waterjump_300w.jpg2014, WaterWealth's second year, got off to an auspicious start with a nomination for the Chilliwack Chamber of Commerce ‘Not for Profit’ Award. WaterWealth ED Sheila Muxlow presented at the Watersheds 2014 conference in Duncan, BC. A furor erupted in Chilliwack and beyond after folks found out, on the day of the public hearing, about the rezoning application for a hazardous waste facility on the banks of the Fraser River. Right next door to the hazardous waste site we investigated a report of oil leaking into a wetland area and stream. The substance turned out to be wood leachate. Not as bad as oil, but still a concern for aquatic life. That issue is now the subject of an access to information request to Environment Canada, response to which is long overdue.

The Water Sustainability Act (WSA) was the major focus of the first quarter of 2014. WaterWealth and Community-reVision.org paired up to deliver the majority of public input on the water pricing consultation. Other WSA focused activities included meetings with provincial representatives and a meeting, along with West Coast Environmental Law, with the Lillooet First Nation at the request of the Pegpiglha Council.

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We at WaterWealth extend our gratitude to all of the candidates who ran in the recent elections. To take up the challenge of campaigning and to be willing to take on the task of serving your community in an elected capacity for the next four years is a courageous and noble undertaking.

While water is essential to our economy as well as our ecology and is a major component of the quality of life we enjoy in the Fraser Valley, we recognize that our survey was but one of a great many requests to candidates on a vast range of issues. We thank the many candidates who took the time to respond to our survey. Based on feedback we received from the public it seems clear that those responses were well received and made a difference in votes for some. We also thank all the many volunteers who helped with campaigns and with the election process. It is such engagement that makes the places we live into communities we enjoy living in.

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Support for Caretakers of Burnaby Mountain

Yesterday WaterWealth joined 85 (and growing) other organizations in signing on to a letter of support. Specifically the letter expresses support for a Burnaby residents’ group and others opposing Kinder Morgan’s work on Burnaby Mountain. The issues go much deeper however, to issues of governance and free speech that are being played out on the ground and in the courts with ramifications for the whole country.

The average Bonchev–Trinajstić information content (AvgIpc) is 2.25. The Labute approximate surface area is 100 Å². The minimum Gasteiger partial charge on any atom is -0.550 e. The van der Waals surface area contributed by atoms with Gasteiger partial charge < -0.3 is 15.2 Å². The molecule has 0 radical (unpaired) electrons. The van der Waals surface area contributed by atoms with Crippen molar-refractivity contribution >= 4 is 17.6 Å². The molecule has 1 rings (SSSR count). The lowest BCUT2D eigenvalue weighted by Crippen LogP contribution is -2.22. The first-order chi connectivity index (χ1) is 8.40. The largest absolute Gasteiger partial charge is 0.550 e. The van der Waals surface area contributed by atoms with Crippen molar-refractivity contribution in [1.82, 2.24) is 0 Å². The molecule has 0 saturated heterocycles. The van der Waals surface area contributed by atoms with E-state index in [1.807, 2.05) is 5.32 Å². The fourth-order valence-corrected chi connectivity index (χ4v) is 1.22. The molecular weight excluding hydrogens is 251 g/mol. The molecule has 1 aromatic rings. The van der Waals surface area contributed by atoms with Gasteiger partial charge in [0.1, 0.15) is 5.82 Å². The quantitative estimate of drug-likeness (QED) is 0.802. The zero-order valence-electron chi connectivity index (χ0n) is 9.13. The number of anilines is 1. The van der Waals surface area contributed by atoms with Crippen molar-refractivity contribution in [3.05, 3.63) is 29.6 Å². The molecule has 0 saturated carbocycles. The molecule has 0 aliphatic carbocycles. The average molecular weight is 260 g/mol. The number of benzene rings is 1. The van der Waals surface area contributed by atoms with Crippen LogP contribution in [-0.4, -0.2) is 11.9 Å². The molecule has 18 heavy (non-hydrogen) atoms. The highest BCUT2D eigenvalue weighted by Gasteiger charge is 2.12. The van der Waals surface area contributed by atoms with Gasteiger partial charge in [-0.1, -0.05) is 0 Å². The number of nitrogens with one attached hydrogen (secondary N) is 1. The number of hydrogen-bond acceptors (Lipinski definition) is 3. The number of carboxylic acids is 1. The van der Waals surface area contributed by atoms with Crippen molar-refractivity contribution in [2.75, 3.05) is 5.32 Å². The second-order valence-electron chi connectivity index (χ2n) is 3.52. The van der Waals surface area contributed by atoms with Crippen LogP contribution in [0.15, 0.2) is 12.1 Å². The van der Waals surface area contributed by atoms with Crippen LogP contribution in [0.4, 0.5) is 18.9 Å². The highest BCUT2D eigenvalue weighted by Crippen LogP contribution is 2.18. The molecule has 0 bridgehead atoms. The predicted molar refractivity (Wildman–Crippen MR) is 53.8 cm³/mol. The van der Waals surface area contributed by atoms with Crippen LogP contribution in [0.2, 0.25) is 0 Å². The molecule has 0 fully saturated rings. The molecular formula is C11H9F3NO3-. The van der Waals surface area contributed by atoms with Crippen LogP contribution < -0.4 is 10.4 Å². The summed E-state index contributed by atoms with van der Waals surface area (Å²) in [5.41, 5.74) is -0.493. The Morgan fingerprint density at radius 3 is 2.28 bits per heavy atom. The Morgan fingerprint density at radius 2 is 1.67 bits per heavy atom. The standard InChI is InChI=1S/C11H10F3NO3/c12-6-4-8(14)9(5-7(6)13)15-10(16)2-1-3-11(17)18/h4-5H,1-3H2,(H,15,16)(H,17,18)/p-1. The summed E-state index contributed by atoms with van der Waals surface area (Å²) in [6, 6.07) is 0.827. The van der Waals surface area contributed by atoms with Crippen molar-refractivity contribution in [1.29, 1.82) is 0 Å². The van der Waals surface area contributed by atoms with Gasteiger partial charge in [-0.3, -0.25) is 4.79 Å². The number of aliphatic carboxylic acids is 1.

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Mount Polley Tailings Spill

A Disaster Close to Home


I was glad to be working at the WaterWealth office when I first heard the news of the Mount Polley tailings disaster. My dad would approve of my being at work on a holiday, and I felt somewhat better to be working for water rather than relaxing somewhere when I heard the news. It was strange to see that news with the knowledge of the personal connection Dad and I shared to what may prove to be the worst industrial disaster in BC history. A disaster involving a mine, that mine, and water.



dad_stoking_1945_200w.jpgDad grew up on a farm in Petersfield Manitoba during the Great Depression and the Second World War. The farm gave him the toughness to work in any conditions and a slightly crooked forearm from being thrown from a Clydesdale. He didn’t much like farming.


004_300w.jpgHis passion from a very early age was rocks and at the first opportunity he went to work in a mine, overstating his age to get a job underground at Central Patricia Gold Mines from 1947 to 1949.


Dad worked at several mines through the 1950s. Mom joined him, tolerating mining camp life and even living in tents a couple of Manitoba winters.


In 1960 they moved to BC where Dad had been offered a job prospecting, and in 1964 Dad and his friend Sam McBeath found the copper-gold deposit at Mount Polley.